Trace evidence is usually found when two objects touch or when small particles are disbursed by an action or movement allowing them to persist on individuals and items. Trace evidence is typically a microscopic substance with unique and identifying features. To put it simplest Dr. Edmond Locard a forensic science pioneer stated, “Every contact leaves a trace’. From this, the concept of trace evidence was found. Some examples of commonly found trace evidence at scenes include:
- Footwear Marks
When these examples of trace evidence are recovered some sort of forensic analysis has to be carried out to examine the unique features of these given samples. The types of evidence we will look at specifically are the most common which include: glass, fibres and hairs.
Glass can persist in lots of shapes and sizes especially when broken, this ranges from large shards to microscopic little pieces. Usually in relation to crimes, these microscopic glass shards persist on the suspects clothes and potentially hair. However, because glass can come in different forms e.g. float, tempered, smart, safety, patterned and so forth it can be difficult to differentiate them when all you have is a small microscopic piece of glass.
The unique identifying feature of glass is its Refractive Index (RI), every unique glass possesses a unique RI. This can be examined by using a machine known as Glass Refractive Index Measurement System (GRIMM), this allows trace evidence glass to be compared reliably against control samples of glass to see whether they match. Other emerging techniques are also being used, these focus on more the elemental or molecular composition. These include:
- Scanning electron microscopy‐energy dispersive X‐ray spectrometry (SEM‐EDX)
- X‐ray fluorescence spectrometry (XRF)
- Inductively coupled plasma‐optical emission spectrophotometry (ICP‐OES)
- Inductively coupled plasma‐mass spectrometry (ICP‐MS).
Fibres are individual filaments originating from a larger fabric source or piece like an item of clothing. Fibres fall into two main classifications: natural (animal or plant fibres) and synthetic (completely man-made products). Fibres are a mass commodity and one fabric item could hold lots of different fibres originating from different things. The problem with fibres is that they can transfer across multiple people and their items of clothing from one way or two-way transfer, this makes is hard to determine exactly how they got there and who made what contact with each other due to the mixing of various different fibres.
The form of forensic analysis to identify fibres includes a range of microscopes usually to examine what the fibre is actually made of and if it is synthetic or natural. Cases with fibre evidence will take some control fibres from a victim’s clothing and then try to look for these from tapings of suspects clothing or other items. This is originally done under a low power microscope (10X-40X magnification) to mark any similar looking fibres, these are then picked and can undergo further examination. Usually, Forensic labs will have a series of steps to determine the specific fibre type which includes a range of examinations under a microscope to examine special characteristics of that fibre, a general outline can be seen by the diagram. Other microscopes like high power comparison microscope, polarising microscopes and Microspectrometry (MSP) are used to examine certain characteristics which help determine the fibre type like:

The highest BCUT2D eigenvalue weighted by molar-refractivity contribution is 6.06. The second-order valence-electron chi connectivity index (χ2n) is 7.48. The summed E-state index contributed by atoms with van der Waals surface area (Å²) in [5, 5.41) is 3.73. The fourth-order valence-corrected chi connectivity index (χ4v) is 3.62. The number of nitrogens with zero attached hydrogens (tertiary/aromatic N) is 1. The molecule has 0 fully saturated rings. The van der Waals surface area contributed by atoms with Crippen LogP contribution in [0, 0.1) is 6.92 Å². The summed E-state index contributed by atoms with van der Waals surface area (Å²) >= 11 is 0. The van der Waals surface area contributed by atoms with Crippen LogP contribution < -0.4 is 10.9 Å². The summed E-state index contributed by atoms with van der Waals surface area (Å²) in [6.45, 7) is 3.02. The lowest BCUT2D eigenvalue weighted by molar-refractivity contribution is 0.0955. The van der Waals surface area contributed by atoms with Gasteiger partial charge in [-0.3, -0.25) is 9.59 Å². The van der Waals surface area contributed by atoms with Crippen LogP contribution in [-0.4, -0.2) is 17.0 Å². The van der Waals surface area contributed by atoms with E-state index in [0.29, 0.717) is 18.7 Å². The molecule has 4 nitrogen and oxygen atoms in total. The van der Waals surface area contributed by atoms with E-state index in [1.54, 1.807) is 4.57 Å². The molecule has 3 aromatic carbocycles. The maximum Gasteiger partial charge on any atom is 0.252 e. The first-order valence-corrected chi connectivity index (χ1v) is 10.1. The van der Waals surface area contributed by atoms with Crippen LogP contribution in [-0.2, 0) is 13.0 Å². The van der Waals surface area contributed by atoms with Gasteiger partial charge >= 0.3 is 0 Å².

- Colour in transmitted white light
- Colour/intensity of any transmittance of any fluorescence in UV and blue light
- Surface features (scales/damage features/irregularities)
- Dye in the fibre
Hair can be classified into human or animal hair, if it is found to be human hair the type then needs to be determined which will either be lanugo, vellus or terminal hair. Humans have lots of different hair on their body and it is important to identify where on the body that hair came from. To forensically examine this type of trace evidence the process is similar to fibres in using a variety of microscopes, these include: transmitted light microscope (40X-400X), stereomicroscope (100X) and comparison microscope. This allows the hairs to be examined and compare to control hairs looking at specific morphology like: degree of curl, shaft length, Colour, shaft configuration, cross-sectional shape, pigment distribution, hair diameter and cuticle.
Some of these processes to examine trace evidence can take a considerable amount of time, see how Eviscan significantly reduces the time taken to forensically examine and enhance fingerprints. Be sure to check out the rest of the Eviscan site for the latest information on latent print detection and recovery Technology.